Gov. Ralph Northam visited T.C. Williams High School on Oct. 5 to cut the ribbon and officiate the opening of the school’s new Governor’s Health Science Academy.
The program welcomed its first class, consisting of a little more than 100 students, earlier this year through a summer bridge program. Students who participate in the program take classes at Alexandria City Public Schools and the George Washington School of Medicine and Health Sciences, with the opportunity to earn up to 18 credits at the university before graduating.
Students in the program spoke and posed for photos with Northam ahead of the ribbon cutting. Freshman Abdul Abdelsadig said he had always been interested in the medical field, and that he and his parents both liked the program and its curriculum.
“It’s definitely a new experience,” Abdelsadig said. “I’ve learned so much from it already.”
Northam, T.C. Williams Principal Peter Balas, ACPS Superintendent Dr. Gregory Hutchings, Ed.D., George Washington University President Thomas LeBlanc and GW President for Health Affairs Dr. Jeffrey S. Akman then spoke at a ceremony ahead of the ribbon cutting.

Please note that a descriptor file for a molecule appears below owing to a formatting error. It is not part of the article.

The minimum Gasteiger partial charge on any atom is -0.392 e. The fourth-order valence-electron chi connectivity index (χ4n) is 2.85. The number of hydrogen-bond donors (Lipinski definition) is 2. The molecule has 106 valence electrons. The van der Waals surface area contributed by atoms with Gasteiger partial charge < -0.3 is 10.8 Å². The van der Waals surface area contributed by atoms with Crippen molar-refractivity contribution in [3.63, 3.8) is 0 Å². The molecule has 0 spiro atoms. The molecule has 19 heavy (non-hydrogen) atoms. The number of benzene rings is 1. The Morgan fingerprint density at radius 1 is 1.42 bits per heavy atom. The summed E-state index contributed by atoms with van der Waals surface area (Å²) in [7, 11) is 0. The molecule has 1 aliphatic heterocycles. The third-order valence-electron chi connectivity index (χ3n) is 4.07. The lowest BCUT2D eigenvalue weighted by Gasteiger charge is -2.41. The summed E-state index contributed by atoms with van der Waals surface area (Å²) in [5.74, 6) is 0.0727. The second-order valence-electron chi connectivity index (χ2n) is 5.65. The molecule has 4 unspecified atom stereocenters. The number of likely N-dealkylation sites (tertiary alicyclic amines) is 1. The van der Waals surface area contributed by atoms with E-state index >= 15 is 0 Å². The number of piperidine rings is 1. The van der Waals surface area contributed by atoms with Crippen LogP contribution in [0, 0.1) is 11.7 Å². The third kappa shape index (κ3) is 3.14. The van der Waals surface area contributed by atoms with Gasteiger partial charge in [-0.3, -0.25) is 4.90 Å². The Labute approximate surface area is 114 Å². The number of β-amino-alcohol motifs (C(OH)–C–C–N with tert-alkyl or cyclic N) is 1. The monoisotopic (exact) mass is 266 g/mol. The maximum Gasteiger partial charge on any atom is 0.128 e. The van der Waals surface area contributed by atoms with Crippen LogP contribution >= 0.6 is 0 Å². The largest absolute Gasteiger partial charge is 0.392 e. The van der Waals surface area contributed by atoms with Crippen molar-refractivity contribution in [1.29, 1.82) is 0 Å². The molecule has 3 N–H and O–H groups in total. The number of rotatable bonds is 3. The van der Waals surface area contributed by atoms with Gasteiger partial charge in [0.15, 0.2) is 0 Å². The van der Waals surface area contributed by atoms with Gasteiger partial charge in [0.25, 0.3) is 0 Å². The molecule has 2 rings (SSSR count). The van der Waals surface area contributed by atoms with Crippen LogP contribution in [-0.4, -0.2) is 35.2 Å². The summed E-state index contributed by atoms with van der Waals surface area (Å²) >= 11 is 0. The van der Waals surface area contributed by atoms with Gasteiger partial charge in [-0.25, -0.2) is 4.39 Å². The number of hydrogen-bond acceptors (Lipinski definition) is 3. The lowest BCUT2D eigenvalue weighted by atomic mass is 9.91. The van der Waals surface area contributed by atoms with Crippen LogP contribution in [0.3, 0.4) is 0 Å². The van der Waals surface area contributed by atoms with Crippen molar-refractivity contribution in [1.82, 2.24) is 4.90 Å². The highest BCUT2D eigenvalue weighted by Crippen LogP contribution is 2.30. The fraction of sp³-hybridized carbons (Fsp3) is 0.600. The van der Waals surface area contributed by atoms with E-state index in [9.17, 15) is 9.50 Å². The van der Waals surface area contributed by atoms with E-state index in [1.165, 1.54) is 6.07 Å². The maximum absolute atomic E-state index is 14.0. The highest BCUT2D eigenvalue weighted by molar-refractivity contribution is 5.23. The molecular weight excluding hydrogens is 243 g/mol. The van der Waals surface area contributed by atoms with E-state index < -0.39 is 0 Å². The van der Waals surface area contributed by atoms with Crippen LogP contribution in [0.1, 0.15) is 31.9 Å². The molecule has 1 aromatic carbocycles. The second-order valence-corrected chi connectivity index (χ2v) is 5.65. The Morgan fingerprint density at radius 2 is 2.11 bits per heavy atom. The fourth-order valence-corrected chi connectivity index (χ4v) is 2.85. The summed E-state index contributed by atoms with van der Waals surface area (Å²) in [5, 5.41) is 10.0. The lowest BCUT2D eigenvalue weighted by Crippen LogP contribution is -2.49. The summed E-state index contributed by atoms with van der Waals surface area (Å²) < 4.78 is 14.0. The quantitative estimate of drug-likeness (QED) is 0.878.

“It’s an example of how public and private institutions can work together to
address workforce shortages,” Balas said during the program. “… We’re creating a robust pipeline that will create students that will become the next generation of health care workers.”
As part of the program, students have guaranteed admission to George Washington University upon graduation, a point that LeBlanc emphasized in his speech.
He also announced that the university had recently been awarded $3.2 million from the federal government to address regional health care needs. The funds will be used to provide scholarships and stipends for students. Hutchings called the program progressive.
“This is the future of education and we’re proud to be on the forefront,” Hutchings said.
Northam, a pediatric neurologist, said he was impressed by the dreams of students he had met while at T.C. He said this program is helping to train students for 21st century jobs that are being created faster than they can be filled.
“We’re falling short. … It’s vitally important to find ways to help us meet these demands,” Northam said.
Northam particularly praised the program’s accessibility to students, and its diversity – 70 percent of the program participants are female, there are 15 languages spoken by the first class of students and more than half of the participants are the first in their family to pursue a job in medicine.
After he concluded his speech, Northam cut the ribbon, along with students from the academy and LeBlanc, Akman and Balas.